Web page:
The core of Porkert’s argument

Porkert makes clear that we must distinguish first between scientific criteria and scientific methods. Methods will differ depending on the branch of science. For instance, astronomers do not use the double-blinded placebo controlled study as a method, but astronomy is a science because it is based on the criteria that qualify it as a science. The criteria necessary to claim a way of knowing a science are:

1. Positive experience.

This would be the empirical part of the story. One of the most obvious facts about Chinese medicine is that it begins with very astute and precise observations of the human being. One could call this observation, but you have to be careful with that word. Porkert does not say objective here. When you do not separate mind and body, how can you separate subjective and objective? Still we experience things that are universal and understandable in terms of universality.

2. Univocality of statements.

For instance we all agree on what red means and signifies. When we say yin, yang or fire in Chinese medicine, we understand what each term means…and that heat is distinct from cold etc. Each word specifically points to specific phenomena and not other phenomena. Porkert says: “Univocality of statements denotes that in a given context every single statement must only be employed and accepted with one single, precisely defined meaning, to the exclusion of all others, with even slightly similar meanings. This criterion distinguishes ‘scientific’ from ‘common’ and even from ‘philosophical’ statements which, as a rule, can be understood or interpreted in more than one way.”

3. Stringent rational integration (systematization) of empirical data.

For hundreds if not thousands of years, this is exactly what Chinese physicians have done by observing patterns in human beings and delineating how those patterns change through time. Using the positive experience or their empirical observations, they used univocal statements, like “spleen qi deficiency” to recognize patterns and differentiate them. And thus an understanding of pattern differentiation is the rational systematization of empirical data at the core of Eastern science.

Porkert states: “It should also be noted that different from these essential criteria are a number of other criteria such as notably the causality nexus, controlled experiment and quantification of data. These constitute accidental criteria whose application is limited to some specific disciplines or fields of research only.”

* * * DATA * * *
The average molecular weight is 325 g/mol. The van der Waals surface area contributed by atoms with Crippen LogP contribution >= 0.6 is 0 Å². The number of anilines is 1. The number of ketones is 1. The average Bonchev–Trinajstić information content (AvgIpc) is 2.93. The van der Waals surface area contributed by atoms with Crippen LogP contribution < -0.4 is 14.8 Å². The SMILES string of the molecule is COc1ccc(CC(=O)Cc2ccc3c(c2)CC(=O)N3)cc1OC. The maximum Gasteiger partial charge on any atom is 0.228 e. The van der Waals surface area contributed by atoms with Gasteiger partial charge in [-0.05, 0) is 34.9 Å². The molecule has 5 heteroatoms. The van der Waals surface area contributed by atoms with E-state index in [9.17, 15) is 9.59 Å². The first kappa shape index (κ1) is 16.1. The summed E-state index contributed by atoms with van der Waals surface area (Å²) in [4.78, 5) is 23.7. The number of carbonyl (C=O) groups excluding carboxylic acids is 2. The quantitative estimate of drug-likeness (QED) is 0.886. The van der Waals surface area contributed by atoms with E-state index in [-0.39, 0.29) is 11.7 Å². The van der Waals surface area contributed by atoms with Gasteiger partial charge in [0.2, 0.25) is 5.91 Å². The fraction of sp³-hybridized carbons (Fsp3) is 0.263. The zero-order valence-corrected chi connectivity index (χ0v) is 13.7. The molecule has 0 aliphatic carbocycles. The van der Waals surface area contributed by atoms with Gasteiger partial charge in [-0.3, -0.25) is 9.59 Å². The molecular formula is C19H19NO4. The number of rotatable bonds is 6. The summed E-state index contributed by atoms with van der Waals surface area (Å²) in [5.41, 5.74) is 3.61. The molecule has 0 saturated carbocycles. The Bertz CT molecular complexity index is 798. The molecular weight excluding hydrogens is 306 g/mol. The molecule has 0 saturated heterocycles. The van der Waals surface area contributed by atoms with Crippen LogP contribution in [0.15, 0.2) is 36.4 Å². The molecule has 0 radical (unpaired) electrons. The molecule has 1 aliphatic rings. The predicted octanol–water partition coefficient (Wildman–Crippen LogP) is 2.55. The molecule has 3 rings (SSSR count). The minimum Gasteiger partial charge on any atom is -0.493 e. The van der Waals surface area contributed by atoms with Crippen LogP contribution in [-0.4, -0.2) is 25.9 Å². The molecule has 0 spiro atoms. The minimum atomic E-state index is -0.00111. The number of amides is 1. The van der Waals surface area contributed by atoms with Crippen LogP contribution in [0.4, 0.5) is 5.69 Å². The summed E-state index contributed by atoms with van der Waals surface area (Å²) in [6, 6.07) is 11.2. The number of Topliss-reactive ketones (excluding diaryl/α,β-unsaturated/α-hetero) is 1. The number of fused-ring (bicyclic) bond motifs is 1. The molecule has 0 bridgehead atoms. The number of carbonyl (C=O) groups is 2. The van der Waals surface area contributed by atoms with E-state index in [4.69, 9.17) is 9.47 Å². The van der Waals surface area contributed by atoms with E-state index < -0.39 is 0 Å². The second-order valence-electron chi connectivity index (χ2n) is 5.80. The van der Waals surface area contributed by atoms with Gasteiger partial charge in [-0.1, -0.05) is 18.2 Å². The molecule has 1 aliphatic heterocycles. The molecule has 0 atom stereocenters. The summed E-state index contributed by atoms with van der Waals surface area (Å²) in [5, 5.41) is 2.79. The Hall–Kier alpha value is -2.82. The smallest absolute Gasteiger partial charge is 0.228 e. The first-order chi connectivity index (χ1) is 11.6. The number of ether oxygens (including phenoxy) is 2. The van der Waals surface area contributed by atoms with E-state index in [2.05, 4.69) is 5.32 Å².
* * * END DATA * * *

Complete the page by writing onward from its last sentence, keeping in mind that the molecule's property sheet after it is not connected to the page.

In other words, depending on the branch of science there might be other criteria associated with it, but what establishes a science as legitimate are the core and principle criteria stated above, which Chinese medicine conforms to.

Putting reduction in its place

Porkert also makes clear that one of the methods of Western science, measurement and the metric system, implies a reductive mode of cognizance, because you cannot measure a human being without reducing that human being to the system of measurements. It is a mistake however to reduce humans to numbers solely, as it is clear that the human phenomenon is more than the sum of the parts that make humans up. The metric system is useful but only part of the mode of cognizance used by Western science to gain information about biological life.

To summarize: there are three pertinent criteria to meet if we are to consider Chinese medicine an exact science, which are stated and explained above. And when we look closely at Chinese medicine, we see that it indeed does meet all three criteria. The methods of Chinese science: yin yang and the five phases have been incorrectly assessed by western quantifiable methods, when they are qualitative empirical observations. For instance, you cannot apply quantification and measurement to the movements of emotions, but you can use words in a stringent fashion to observe their changes accurately. In the same way that the metric system is an agreed upon language to convey ideas, and that the metric system is not utilizable or of significance to someone who is not well versed in the language of the metric system, so too are the five phases and yin yang only of practical value when understood fully and used in a stringent fashion. Just as you cannot use the five phases and yin yang to assess Western science, you cannot use the invented methods of Western science and the metric system to evaluate Chinese medicine.